Facebook leaked keys to account data: Symantec

May 11, 2011
US computer security firm Symantec has said that Facebook accidentally left a door open for advertisers to access profiles, pictures, chat and other private data at the social network.

US computer security firm Symantec has said that Facebook accidentally left a door open for advertisers to access profiles, pictures, chat and other private data at the social network.

Facebook told AFP that there was no evidence anyone stepped through that door and swiped any information from the accounts of its more than 500 million members.

discovered that certain applications leaked tokens that act essentially as "spare keys" for accessing profiles, reading messages, posting to walls or other actions.

Facebook applications are Web software programs that are integrated onto the leading online social network's platform. Symantec said that 20 million Facebook applications, such as games, are installed every day.

"We appreciate Symantec raising this issue and we worked with them to address it immediately," Facebook said in response to an AFP inquiry.

The tokens were being leaked to third-party applications including advertisers and analytics platforms, allowing them to post messages or mine personal information from profiles, according to Nishant Doshi of Symantec.

"Fortunately, these third-parties may not have realized their ability to access this information," Doshi said in a blog post.

"We have reported this issue to Facebook, who has taken corrective action to help eliminate this issue."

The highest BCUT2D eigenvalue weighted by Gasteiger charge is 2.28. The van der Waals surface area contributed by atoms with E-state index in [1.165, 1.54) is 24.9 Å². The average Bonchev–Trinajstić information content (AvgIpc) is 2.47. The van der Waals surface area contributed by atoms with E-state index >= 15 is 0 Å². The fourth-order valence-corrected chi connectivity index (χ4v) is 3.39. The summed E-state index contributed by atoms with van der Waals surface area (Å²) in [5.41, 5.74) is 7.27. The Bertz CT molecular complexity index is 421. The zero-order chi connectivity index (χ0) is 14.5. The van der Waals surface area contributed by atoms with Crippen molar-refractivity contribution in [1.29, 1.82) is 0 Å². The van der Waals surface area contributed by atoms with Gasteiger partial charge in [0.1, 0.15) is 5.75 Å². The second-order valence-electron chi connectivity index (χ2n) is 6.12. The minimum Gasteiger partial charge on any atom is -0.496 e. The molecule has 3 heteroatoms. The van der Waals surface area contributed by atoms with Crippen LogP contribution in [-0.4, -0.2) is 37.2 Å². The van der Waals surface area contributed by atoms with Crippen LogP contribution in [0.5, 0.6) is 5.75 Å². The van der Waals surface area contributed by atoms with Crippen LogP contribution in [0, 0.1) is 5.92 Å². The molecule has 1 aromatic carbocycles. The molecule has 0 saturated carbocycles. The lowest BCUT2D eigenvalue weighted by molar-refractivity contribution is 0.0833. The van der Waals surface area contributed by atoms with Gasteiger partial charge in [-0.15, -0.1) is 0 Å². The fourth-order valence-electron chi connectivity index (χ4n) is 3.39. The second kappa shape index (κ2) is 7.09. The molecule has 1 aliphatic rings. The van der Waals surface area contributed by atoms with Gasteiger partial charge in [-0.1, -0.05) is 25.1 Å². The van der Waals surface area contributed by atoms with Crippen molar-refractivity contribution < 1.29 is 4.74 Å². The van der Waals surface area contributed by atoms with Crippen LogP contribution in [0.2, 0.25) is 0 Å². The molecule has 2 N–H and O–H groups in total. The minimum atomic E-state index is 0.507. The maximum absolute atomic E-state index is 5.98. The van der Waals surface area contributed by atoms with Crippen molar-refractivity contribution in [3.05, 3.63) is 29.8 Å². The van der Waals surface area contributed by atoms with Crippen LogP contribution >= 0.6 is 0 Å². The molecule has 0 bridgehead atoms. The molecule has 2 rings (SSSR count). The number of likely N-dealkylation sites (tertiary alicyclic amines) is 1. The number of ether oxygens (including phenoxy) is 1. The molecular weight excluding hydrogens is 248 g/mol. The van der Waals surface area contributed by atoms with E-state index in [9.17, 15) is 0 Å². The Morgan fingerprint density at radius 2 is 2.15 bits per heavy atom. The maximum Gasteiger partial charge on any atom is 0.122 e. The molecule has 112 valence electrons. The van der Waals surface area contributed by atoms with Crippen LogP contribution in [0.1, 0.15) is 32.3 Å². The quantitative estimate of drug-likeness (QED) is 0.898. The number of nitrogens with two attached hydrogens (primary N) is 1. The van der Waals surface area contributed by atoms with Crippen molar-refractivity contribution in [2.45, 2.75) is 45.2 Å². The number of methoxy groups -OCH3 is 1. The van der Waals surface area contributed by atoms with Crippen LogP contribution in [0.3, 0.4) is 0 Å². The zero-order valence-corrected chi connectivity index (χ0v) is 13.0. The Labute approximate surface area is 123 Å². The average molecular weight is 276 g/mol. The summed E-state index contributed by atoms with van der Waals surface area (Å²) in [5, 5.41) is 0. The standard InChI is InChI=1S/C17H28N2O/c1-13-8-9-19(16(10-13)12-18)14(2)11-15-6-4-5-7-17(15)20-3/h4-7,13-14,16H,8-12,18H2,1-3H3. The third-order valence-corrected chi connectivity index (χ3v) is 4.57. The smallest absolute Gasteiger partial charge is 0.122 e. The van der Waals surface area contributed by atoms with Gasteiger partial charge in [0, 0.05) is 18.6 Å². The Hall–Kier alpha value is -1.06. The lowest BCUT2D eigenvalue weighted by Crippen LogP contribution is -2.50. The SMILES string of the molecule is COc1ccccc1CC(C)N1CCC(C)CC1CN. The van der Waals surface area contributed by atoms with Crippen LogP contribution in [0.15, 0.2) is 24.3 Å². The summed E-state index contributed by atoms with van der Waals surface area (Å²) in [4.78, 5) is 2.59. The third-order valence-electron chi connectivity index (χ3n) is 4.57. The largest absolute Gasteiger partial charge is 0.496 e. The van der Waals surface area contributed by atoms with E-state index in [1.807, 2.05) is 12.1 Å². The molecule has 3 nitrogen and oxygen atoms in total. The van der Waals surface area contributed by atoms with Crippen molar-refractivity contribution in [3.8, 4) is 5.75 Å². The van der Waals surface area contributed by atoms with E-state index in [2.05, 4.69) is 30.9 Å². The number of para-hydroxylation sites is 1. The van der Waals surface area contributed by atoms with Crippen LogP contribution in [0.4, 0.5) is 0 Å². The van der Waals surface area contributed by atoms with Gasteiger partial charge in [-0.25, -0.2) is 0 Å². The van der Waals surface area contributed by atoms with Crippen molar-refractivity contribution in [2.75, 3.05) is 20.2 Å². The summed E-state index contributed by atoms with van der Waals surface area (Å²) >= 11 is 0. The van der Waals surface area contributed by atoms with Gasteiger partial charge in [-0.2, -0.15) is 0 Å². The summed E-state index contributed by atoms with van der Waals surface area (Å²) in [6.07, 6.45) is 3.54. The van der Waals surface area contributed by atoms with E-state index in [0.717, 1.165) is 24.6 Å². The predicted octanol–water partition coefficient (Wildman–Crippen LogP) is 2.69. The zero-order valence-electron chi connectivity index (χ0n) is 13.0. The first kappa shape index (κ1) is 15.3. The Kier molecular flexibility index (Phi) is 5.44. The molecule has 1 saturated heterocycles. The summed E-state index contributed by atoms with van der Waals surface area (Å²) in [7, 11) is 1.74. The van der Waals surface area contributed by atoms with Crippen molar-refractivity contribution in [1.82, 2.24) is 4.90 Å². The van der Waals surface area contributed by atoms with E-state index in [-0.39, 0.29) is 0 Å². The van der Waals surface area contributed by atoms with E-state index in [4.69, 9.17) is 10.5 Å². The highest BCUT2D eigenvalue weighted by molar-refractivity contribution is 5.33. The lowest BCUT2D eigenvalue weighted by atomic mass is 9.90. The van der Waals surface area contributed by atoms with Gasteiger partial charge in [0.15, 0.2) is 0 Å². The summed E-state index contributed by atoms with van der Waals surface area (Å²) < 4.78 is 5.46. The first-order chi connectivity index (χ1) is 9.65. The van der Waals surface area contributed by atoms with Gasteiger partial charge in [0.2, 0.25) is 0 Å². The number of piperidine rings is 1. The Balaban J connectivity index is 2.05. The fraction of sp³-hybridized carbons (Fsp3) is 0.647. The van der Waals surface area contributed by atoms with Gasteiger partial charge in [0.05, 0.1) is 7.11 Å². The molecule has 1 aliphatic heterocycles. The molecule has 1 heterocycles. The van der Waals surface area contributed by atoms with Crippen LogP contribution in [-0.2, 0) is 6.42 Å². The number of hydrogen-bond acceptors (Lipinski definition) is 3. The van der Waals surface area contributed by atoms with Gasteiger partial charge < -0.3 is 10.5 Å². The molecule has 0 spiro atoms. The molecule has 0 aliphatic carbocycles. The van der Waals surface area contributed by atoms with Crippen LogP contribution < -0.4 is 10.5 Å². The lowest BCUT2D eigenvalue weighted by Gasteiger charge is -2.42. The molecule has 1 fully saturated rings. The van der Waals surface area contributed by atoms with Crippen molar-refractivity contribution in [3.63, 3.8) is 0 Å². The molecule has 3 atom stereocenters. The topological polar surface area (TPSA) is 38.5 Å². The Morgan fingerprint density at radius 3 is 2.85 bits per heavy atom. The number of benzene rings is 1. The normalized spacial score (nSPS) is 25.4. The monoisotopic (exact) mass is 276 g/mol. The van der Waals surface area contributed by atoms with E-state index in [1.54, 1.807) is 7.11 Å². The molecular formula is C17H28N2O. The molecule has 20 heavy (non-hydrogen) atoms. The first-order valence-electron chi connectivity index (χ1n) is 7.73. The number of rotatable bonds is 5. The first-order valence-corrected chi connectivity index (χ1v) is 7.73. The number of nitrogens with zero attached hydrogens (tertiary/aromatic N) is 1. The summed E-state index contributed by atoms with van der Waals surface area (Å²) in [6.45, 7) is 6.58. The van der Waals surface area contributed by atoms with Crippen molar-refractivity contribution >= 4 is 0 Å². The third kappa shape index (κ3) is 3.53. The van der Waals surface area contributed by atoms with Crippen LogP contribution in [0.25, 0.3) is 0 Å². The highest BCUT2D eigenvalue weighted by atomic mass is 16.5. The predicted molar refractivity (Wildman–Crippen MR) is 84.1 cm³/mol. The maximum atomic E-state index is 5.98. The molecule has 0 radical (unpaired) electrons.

Symantec estimated that as of April, nearly 100,000 applications were giving away keys to Facebook profiles.

"We estimate that over the years, hundreds of thousands of applications may have inadvertently leaked millions of access tokens to third parties," Doshi said.

Facebook confirmed the problem, which was discovered by Doshi and Symantec colleague Candid Wueest, according to the computer .

But Facebook said the Symantec report had a few "inaccuracies."

There was no evidence that the problem resulted in private information being gleaned from Facebook members' accounts, according to the California-based service.

"In addition, this report ignores the contractual obligations of advertisers and developers which prohibit them from obtaining or sharing user information in a way that violates our policies," Facebook said.

There was no reliable estimate of how many tokens have been leaked since the release of Facebook applications in 2007.

Despite whatever fix Facebook has put in place, token data may still be stored in files on third-party computers, Symantec warned.

"Concerned Facebook users can change their Facebook passwords to invalidate leaked access tokens," Doshi said.

"Changing the password invalidates these tokens and is equivalent to 'changing the lock' on your Facebook profile."

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